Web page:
In the study conducted using non-obese diabetic (NOD) mice, the researchers found that the common stomach bacteria influenced the overly robust immune system responses responsible for the disease.
Previous studies have already shown that NOD mice exposed to killed or non-active strains of tuberculosis or other disease-causing bacteria were protected against Type I diabetes, suggesting that the rapid "innate" immune response that normally protects from infections can significantly affect the onset of Type 1 diabetes.
The current study showed that the NOD mice deficient in innate immunity were protected from diabetes in normal conditions.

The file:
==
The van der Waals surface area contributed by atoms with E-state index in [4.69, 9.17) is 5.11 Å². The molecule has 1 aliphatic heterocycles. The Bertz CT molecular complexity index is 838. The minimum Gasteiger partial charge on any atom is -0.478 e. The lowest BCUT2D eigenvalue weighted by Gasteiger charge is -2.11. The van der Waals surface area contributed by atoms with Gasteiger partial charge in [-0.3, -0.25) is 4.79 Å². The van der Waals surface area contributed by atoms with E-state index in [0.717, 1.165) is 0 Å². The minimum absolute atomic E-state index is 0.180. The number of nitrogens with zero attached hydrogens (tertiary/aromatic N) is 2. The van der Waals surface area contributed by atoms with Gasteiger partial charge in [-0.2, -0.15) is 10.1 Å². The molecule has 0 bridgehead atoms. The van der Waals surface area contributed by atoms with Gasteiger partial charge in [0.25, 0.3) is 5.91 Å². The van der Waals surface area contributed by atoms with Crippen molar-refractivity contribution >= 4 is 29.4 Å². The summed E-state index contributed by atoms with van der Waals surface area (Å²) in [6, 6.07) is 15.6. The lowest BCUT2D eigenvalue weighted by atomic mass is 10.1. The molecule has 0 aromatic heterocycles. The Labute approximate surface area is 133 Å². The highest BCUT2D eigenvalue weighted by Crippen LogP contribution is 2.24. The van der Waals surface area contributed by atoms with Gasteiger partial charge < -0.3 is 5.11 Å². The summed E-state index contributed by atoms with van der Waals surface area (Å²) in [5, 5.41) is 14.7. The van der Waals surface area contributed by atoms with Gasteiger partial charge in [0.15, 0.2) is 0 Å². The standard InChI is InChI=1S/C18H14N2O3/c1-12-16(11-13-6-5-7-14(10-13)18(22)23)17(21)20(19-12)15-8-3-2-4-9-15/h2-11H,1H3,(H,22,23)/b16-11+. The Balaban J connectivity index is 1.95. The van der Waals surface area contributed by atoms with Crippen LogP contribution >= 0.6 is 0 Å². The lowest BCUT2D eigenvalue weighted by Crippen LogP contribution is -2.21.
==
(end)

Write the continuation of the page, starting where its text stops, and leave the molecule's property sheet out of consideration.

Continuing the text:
Lead researchers Li Wen, at Yale, and Alexander V. Chervonsky, at the University of Chicago, raised the mice in a germ-free environment, lacking "friendly'' gut bacteria.
The results showed that mice lacking the 'good' bacteria found in human intestine developed severe diabetes.
"Understanding how gut bacteria work on the immune system to influence whether diabetes and other autoimmune diseases occurs is very important," Nature magazine quoted Li as saying.
"This understanding may allow us to design ways to target the immune system through altering the balance of friendly gut bacteria and protect against diabetes," Li added.
The study appears in journal Nature.